When I travel I always look for poetry from each country.  This model poem comes from, Of Words an anthology of Belizean Poetry.  I like this model because not only is it full of sound but it also contains visual verbs like seeps, creeps and soothed.  The word pictures are easy for students to grasp and the comparisons are vivid.

Reflections

Last night rain fell

Gentle tones on a tin roof

A musical echo lulling to sleep

or a prelude to yesterday?

Memory seeps…

Like fog at dawn it creeps:-

The swish of the palm trees

Fingers in the sky, waving good-bye.

Sounds of the sea, caught in a shell

A long muffled breaker on the reef

Distant thunder…soothed my soul

Finally, a sigh of relief—silent slumber.

Lita Hunter Krohn from Belize

Before I give the assignment, I ask the students to sit quietly and listen.  We choose a sound and use it to create a short poem.  Then I have them gather their writing materials together and I present the assignment.  First we become absolutely silent, close our eyes and listen to sounds in the classroom.  The students write down what they hear along with whatever comparison pops into their mind.  I love what happens when students are asked to be absolutely quiet.  It’s constantly surprising to me what can be heard when all the chatter and rustling movement stills and the absence of sound settles in.

Next we quietly line up and go outside to listen, write down the sounds and create metaphors and similes.  The poem comes from what they hear both inside and outside.  To create a mood, I give them two choices:  to let the sounds themselves create the mood,  or to decide on a mood and use the sounds to create it.  Like all sessions, the primary purpose of this one is to write a poem that lets word pictures flow into the mind of the reader.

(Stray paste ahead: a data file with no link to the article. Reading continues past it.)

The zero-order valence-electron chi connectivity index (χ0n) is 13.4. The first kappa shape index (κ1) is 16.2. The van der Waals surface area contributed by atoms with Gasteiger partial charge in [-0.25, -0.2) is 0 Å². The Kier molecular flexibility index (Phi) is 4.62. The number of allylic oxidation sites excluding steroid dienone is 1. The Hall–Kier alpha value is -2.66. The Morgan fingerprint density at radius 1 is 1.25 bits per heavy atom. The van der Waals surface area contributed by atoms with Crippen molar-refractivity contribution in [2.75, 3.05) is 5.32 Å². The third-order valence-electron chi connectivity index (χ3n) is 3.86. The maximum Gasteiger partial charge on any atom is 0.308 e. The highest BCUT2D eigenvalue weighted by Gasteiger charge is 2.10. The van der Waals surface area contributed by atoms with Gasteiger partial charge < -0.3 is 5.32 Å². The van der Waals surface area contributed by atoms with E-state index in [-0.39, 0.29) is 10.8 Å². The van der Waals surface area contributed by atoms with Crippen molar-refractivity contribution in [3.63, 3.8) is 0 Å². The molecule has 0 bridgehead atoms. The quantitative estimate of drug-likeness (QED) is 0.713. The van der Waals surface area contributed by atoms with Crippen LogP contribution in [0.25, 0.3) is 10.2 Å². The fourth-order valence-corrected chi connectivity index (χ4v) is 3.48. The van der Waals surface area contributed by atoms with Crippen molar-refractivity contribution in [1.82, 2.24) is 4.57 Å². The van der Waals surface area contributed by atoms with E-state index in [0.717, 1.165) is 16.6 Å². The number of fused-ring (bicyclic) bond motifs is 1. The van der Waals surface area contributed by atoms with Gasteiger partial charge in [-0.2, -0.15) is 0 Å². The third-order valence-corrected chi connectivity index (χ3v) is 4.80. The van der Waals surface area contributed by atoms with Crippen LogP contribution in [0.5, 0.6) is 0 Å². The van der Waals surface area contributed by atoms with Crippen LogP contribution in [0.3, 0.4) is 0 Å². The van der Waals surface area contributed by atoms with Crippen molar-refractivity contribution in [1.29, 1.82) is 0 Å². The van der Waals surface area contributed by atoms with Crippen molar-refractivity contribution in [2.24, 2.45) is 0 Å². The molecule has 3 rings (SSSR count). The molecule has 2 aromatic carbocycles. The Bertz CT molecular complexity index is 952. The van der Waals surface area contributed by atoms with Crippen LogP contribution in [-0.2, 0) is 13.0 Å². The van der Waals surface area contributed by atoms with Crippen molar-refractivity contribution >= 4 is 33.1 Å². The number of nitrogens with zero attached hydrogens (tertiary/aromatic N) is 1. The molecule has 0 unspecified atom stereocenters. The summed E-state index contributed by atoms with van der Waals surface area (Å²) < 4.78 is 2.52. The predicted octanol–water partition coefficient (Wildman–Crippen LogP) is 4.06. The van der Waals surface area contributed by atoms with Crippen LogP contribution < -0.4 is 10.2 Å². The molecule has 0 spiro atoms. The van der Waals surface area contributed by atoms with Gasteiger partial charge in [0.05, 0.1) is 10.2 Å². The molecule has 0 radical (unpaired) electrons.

humming of

lights

doors

opening

the wind is

whipping slowly through the

trees  the sound of

feet hitting the ground

pencils write on

paper on

desks  a tape plays

with lots of instruments

plucking of strings

sounds of drums

and sounds of pianos

playing in a building

in a city in a country

that’s in a state that’s

on a continent on

a world twinkling

of music on a tape

kids kick the end

of their

desks and kids on the

playground and still

the sounds of lights humming

Wes , Fourth Grade

 

Outside & Sounds

Yelling and playing on grass and in

the halls

teachers teaching

 

trees rustling with leaves

hanging down whish and whoosh

and fall

 

Pencils swaying to write a

beautiful poem

so silent,

until,

a whisper

Alexandra , Fourth Grade

Phillips, Michael D., ed.  Of Words: an anthology of Belizean poetry.  Belize: Cubola Productions, 1997.

 

 

About Winding Stream Press

Janice DeRuiter Eskridge, M.F.A. is a poet who worked for over a decade as a poet-teacher for California Poets in the Schools. Helen Shoemaker, Ph.D. L.M.F.T. is a university professor who teaches in the areas of child development and counseling. She is also a therapist in private practice.
This entry was posted in Lessons for Outside, Poetry and tagged , , , , , , , . Bookmark the permalink.

Leave a Reply

Fill in your details below or click an icon to log in:

WordPress.com Logo

You are commenting using your WordPress.com account. Log Out /  Change )

Google+ photo

You are commenting using your Google+ account. Log Out /  Change )

Twitter picture

You are commenting using your Twitter account. Log Out /  Change )

Facebook photo

You are commenting using your Facebook account. Log Out /  Change )

w

Connecting to %s